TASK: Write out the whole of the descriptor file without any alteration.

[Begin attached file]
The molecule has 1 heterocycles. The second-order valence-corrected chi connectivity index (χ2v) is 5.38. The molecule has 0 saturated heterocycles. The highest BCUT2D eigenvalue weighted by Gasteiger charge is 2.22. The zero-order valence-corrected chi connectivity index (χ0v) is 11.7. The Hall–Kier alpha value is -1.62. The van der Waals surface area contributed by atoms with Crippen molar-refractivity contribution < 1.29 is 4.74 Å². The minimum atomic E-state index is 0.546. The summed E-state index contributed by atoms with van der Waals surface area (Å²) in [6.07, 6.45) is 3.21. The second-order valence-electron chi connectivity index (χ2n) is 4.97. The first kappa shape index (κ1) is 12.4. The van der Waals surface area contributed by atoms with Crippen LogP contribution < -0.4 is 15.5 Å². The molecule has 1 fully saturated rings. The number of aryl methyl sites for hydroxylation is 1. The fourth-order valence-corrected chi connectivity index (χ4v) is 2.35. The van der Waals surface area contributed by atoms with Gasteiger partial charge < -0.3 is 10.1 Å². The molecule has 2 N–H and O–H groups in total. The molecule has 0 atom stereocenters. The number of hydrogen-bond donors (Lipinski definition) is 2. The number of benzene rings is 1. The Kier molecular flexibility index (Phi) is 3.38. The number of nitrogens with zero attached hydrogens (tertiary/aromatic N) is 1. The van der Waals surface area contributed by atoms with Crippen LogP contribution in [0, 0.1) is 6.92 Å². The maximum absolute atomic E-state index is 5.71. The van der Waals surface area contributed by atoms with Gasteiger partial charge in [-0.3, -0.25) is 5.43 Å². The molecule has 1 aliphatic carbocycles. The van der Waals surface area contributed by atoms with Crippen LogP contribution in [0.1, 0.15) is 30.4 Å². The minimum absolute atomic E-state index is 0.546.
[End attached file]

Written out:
The molecule has 1 heterocycles. The second-order valence-corrected chi connectivity index (χ2v) is 5.38. The molecule has 0 saturated heterocycles. The highest BCUT2D eigenvalue weighted by Gasteiger charge is 2.22. The zero-order valence-corrected chi connectivity index (χ0v) is 11.7. The Hall–Kier alpha value is -1.62. The van der Waals surface area contributed by atoms with Crippen molar-refractivity contribution < 1.29 is 4.74 Å². The minimum atomic E-state index is 0.546. The summed E-state index contributed by atoms with van der Waals surface area (Å²) in [6.07, 6.45) is 3.21. The second-order valence-electron chi connectivity index (χ2n) is 4.97. The first kappa shape index (κ1) is 12.4. The van der Waals surface area contributed by atoms with Crippen LogP contribution < -0.4 is 15.5 Å². The molecule has 1 fully saturated rings. The number of aryl methyl sites for hydroxylation is 1. The fourth-order valence-corrected chi connectivity index (χ4v) is 2.35. The van der Waals surface area contributed by atoms with Gasteiger partial charge < -0.3 is 10.1 Å². The molecule has 2 N–H and O–H groups in total. The molecule has 0 atom stereocenters. The number of hydrogen-bond donors (Lipinski definition) is 2. The number of benzene rings is 1. The Kier molecular flexibility index (Phi) is 3.38. The number of nitrogens with zero attached hydrogens (tertiary/aromatic N) is 1. The van der Waals surface area contributed by atoms with Crippen LogP contribution in [0, 0.1) is 6.92 Å². The maximum absolute atomic E-state index is 5.71. The van der Waals surface area contributed by atoms with Gasteiger partial charge in [-0.3, -0.25) is 5.43 Å². The molecule has 1 aliphatic carbocycles. The van der Waals surface area contributed by atoms with Crippen LogP contribution in [0.1, 0.15) is 30.4 Å². The minimum absolute atomic E-state index is 0.546.